Virtual Reality: Is It Really Any Better than Guided Imagery? | Print |  E-mail
Monday, 05 April 2010
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Hello again.

I was intrigued and puzzled by the results from last weekís Virtual Reality research, showing that a session of virtual reality relaxation actually increased the perceived pain by 30% of burn patients getting their dressings changed (already a very painful procedure).  I wondered if it had anything to do with giving the session ahead of time (instead of during the procedure), thus increasing the anticipation of pain; or if it had to do with using straight relaxation content, as opposed to distraction content.  (An older study with chemo patients showed that distraction was far more effective at alleviating anxiety and distress than relaxation imagery during that procedure.)  

I went looking in the data bases and was amazed at the number of VR studies proliferating, in spite of the dearth of solid data in support of its efficacy - there are as many encouraging findings as equivocal or discouraging data, and the numbers of subjects in most of these articles are pretty low - either case studies or very small pilots.  One multi-site study is underway in the military which hopefully will yield some decent findings.

Iíll report back in more detail, but so far, whatís showing up is that VR may be helpful in training surgical residents and staff in certain complicated procedures (without experimenting on actual live bodies); in helping remediate certain deficits from stroke, especially gait-related problems; and it may or may not be more effective than imaginal exposure therapy in reducing posttraumatic and combat stress.

And I guess thatís the question I have: is using this very expensive equipment any better than simple guided imagery at improving symptoms?  And if itís no better, why are we focusing so heavily on this intervention?  Could it be weíre irrationally blinded by an infatuation with sexy technology?
 
Why indeed would we think it would be more salutary to simulate external events that replicate real external events, rather than having a subject go inward, into the body and the psyche, for sensation and perception?  

In short, I donít get it.  Not yet, anyway. Iím open to be shown Iím wrong, but up to now, I canít find the data to disabuse me of my assumptions.  At least now that so many studies are getting completed and posted - dozens this year alone - we should be getting some answers or at least direction soon.

In the meantime, Iíve posted one study on this weekís Hot Research page and itís showing no difference between VR and exposure therapy in soldiers with combat stress at Camp Fallujah in Iraq.  Check it out if you have a minute.

Healthful Sleep Relieve Stress Ease Pain Stress Hardiness Optimization
Successful Surgery Caregiver Stress Chemotherapy


And that reminds me, speaking of military matters, we now have 20 of our guided imagery audios available for you delivered via PLAYAWAYs, the durable little widget - a high-quality, preloaded, digital audio player thatís all-in-one and ready to go.  You can send your favorite soldier our guided imagery for stress, sleep or stress hardiness training, and itíll be the gift that keeps on giving.  Same with your favorite chemo, radiation, surgery or dialysis patient.  This is all they need to take with them if youíre worried that they wonít have a CD player or MP3 with them - and itís fully sterilizable and congruent with a hospital or clinical setting.  So when you get onto a product page, take a look to see if itís also available on Playaway, along with the standard options of cassettes, CDs and downoads.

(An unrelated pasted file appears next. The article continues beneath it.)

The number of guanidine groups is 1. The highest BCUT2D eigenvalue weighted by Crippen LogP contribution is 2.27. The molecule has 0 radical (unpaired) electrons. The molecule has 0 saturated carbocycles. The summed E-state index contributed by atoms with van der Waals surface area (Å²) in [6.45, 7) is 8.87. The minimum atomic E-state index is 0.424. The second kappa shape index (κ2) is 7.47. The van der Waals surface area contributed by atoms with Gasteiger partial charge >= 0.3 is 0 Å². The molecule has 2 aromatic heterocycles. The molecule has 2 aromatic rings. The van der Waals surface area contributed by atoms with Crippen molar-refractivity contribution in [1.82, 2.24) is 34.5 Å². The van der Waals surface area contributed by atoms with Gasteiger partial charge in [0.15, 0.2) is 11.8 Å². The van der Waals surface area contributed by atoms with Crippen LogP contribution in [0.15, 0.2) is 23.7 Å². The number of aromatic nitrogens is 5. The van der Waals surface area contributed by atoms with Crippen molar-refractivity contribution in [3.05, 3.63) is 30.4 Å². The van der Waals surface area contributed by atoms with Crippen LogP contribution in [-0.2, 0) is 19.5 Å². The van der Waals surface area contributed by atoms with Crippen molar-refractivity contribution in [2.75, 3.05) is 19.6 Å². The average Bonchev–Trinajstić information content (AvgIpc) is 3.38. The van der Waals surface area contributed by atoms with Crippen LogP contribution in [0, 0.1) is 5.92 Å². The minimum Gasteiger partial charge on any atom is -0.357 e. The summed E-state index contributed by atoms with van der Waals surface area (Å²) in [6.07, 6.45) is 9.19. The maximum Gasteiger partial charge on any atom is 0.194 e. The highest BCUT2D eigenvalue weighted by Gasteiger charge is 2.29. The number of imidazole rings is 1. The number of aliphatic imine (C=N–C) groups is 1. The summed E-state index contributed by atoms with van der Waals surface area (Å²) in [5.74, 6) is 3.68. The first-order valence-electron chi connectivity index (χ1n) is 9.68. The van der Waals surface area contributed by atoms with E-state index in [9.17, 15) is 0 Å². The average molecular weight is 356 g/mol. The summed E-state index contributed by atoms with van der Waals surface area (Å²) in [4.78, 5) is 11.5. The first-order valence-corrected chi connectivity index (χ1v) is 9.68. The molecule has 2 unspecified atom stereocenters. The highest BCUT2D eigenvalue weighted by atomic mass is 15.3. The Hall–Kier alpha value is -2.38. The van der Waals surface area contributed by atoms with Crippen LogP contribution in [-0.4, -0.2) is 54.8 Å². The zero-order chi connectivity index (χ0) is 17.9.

Lynne Newman
ís brand new CD, Divine Alchemy, is now in the warehouse.   Like her other work, this guided meditation is pretty amazing - inspired and profound.  Itís about nothing less than transforming your life, transcending difficulties, connecting with powerful spiritual sources and helping the rest of humanity.  Lynne uses her very favorite image, the rainbow, as the central element that guides and weaves her narrative, catalyzing empowerment and change.  As with all her CDs, this has Steve Kohnís wonderful music supporting and enhancing it.  Check it out here.

OK, take care and be well!

All best,

 



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Comments (2)Add Comment
...
written by Ann, April 07, 2010
Belleruth,

Who is funding these studies? I suspect that researchers who are in a publish-or-perish environment are finding it easier to get funding from the NIH or VA or other major funders, who like the "modern" and "innovative" appearance of virtual reality.

You should write a letter to the editor of the journal in which the VR study appeared, saying exactly what you say here -- that plain old imagery is as effective, maybe more so, as virtual reality, and more cost-effective. Support it with a few citations. If it's published, it may encourage a researcher or two to pursue the less glitzy route of plain old imagery.
...
written by Gayle, April 07, 2010
I think Ann makes a good point. I would guess some research is being funded by manufacturers of the software and equipment as well.
I have my own hypothesis regarding guided imagery versus virtual reality: That with guided imagery, the individual is being given building blocks to create a "reality" that is useful to them, and that virtual reality supplies more of that experience externally; therefore guided imagery promotes more of a sense of control over the experience/therapy. I'm not sure how to test this other than to first do some sort of exploratory study asking people what their experiece was of each modality . .
I agree that VR might have better uses in other arenas.

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